Can you trade in a financed car?

In most instances, yes, you can trade in a car with a loan, and some dealers might roll your remaining balance into a new loan. But trading in your car doesn't make your loan disappear. You will still have to pay off the remaining loan balance that your trade-in amount doesn't cover.

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How does trading in a car with a loan work?

If you want to buy a new car but you're still paying off the loan on your current vehicle, you'll want to do the following:

  1. Find your loan balance: Determine how much you owe on your current financed vehicle.

  2. Estimate your trade-in value: Use the Progressive Car Trade-in Service, Edmunds or Kelley Blue Book to get an estimate of your vehicle's trade-in value. If you can trade in or sell your current vehicle for more than the amount you still owe on it, you've got positive equity. You can use the remaining balance towards the purchase of your new car.

  3. Determine your budget: Use the car payment calculator to determine how much car you can afford to buy right now.

  4. Shop for cars: Whether you're buying a used car or buying a brand-new car, find a few that fit your lifestyle and budget. Progressive has a car shopping service that lets you shop online and get offers and estimates from certified dealers. You can also use the traditional route of visiting dealers first, test driving, and comparing your options in person.

  5. Prepare for your trade-in: Notify your lender that you will be trading in your financed car. Bring all the paperwork related to trading in your car to the dealer, including the title, registration, maintenance receipts, proof of insurance, and your driver's license.

  6. Negotiate and finalize: You can negotiate with the dealer on the price of the new car, and on how much they will offer you for your trade-in. If the trade-in offer won't be enough to pay off your current loan, the dealer or lender may roll the difference into a new loan. Or you may simply have two car loans until your old vehicle's loan is paid off. Request confirmation and paperwork that details how the trade-in and loan payoff process will work.

Trading in a car that's not paid off and has negative equity

If you trade in a car worth less than what you owe on it (typically due to your car's depreciation and your loan interest adding up), it will have something called "negative equity." In other words, you'll still owe money on the vehicle even after you sell it.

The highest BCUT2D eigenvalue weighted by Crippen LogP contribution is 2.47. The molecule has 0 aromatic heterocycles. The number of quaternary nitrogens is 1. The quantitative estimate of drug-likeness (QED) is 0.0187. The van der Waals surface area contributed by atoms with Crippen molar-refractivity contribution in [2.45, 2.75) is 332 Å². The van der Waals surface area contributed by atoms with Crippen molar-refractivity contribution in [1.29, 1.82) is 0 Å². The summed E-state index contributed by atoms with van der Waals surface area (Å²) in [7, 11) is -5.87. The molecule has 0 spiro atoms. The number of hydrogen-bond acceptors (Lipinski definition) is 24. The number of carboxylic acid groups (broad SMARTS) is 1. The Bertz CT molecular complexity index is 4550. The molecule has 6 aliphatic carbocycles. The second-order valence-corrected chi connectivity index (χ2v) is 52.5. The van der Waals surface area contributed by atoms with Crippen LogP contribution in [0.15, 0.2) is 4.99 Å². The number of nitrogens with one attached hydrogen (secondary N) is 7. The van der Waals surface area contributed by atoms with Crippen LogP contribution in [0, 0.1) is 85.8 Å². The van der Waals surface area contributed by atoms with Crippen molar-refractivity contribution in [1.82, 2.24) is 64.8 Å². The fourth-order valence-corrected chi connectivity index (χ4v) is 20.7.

When you trade in a vehicle with negative equity, the negative amount from the original loan may become part of your new car's loan (also called rolling over the unpaid balance into the new loan) or part of the negotiation on the price of your new car. Otherwise, you'll need to continue paying your old car's loan until you've paid it in full.

Example:If your loan balance is $12,000 and your vehicle's negotiated trade-in value is only $10,000, the vehicle would have a negative equity amount of $2,000 after your trade-in.

Compare trade-in offers and car prices at multiple dealers to see how much each is willing to offer for your trade-in and your new car. You can use this information to negotiate the best offer, aiming for positive equity or at least a balance of $0 on your old car loan after your trade-in.

If you're concerned about your trade-in's negative equity, speak with your dealer and lender. Verify your remaining loan balance and your options for trading in the car before you get a new one. Otherwise, you could be on the hook for more than you expected.

What happens to a loan when you trade it in?

When you trade in a financed vehicle, the dealer might roll the old loan's balance into the loan for your new vehicle, if that amount is greater than the value of the trade-in. You can also use cash from the trade-in to pay off your old loan or simply continue paying your old loan until it's paid off.

How to trade in a financed car

Trading in a financed car is similar to trading in a car you own, but you need to factor in your current loan. Determine how much you owe on the current loan, estimate the vehicle's resale value to determine whether the equity would be positive or negative, and decide to wait or trade in your financed car from there. If you decide to trade in the car, you'll need to gather the essential documents such as the title, registration, and loan documentation. Learn about whether there's an ideal time to trade in your car.

Does selling a financed car hurt your credit?

Generally, obtaining a new loan affects your credit, so if you are getting a new loan for your new car, your credit score might go down. But it will ultimately depend on your unique credit history and loan details. A non-profit credit counselor can answer your questions about how trading in a financed car might impact your credit score. The National Foundation for Credit Counseling (NFCC) can direct you to a credit counselor near you.

Is it a good idea to trade in a financed car?

Whether it's a good idea to trade in a car with a loan depends on your financial circumstances. If you roll your current loan into the new car loan, your monthly payments will likely increase. You'll have to conclude if it makes sense to trade in a financed car or to wait until you've paid off the loan to purchase another vehicle.

Your options include:

  • Trading it in with the dealer where you plan to purchase the new vehicle

  • Selling it on your own in a private sale, which could get you more money for the vehicle

  • Waiting until you've paid off your current loan

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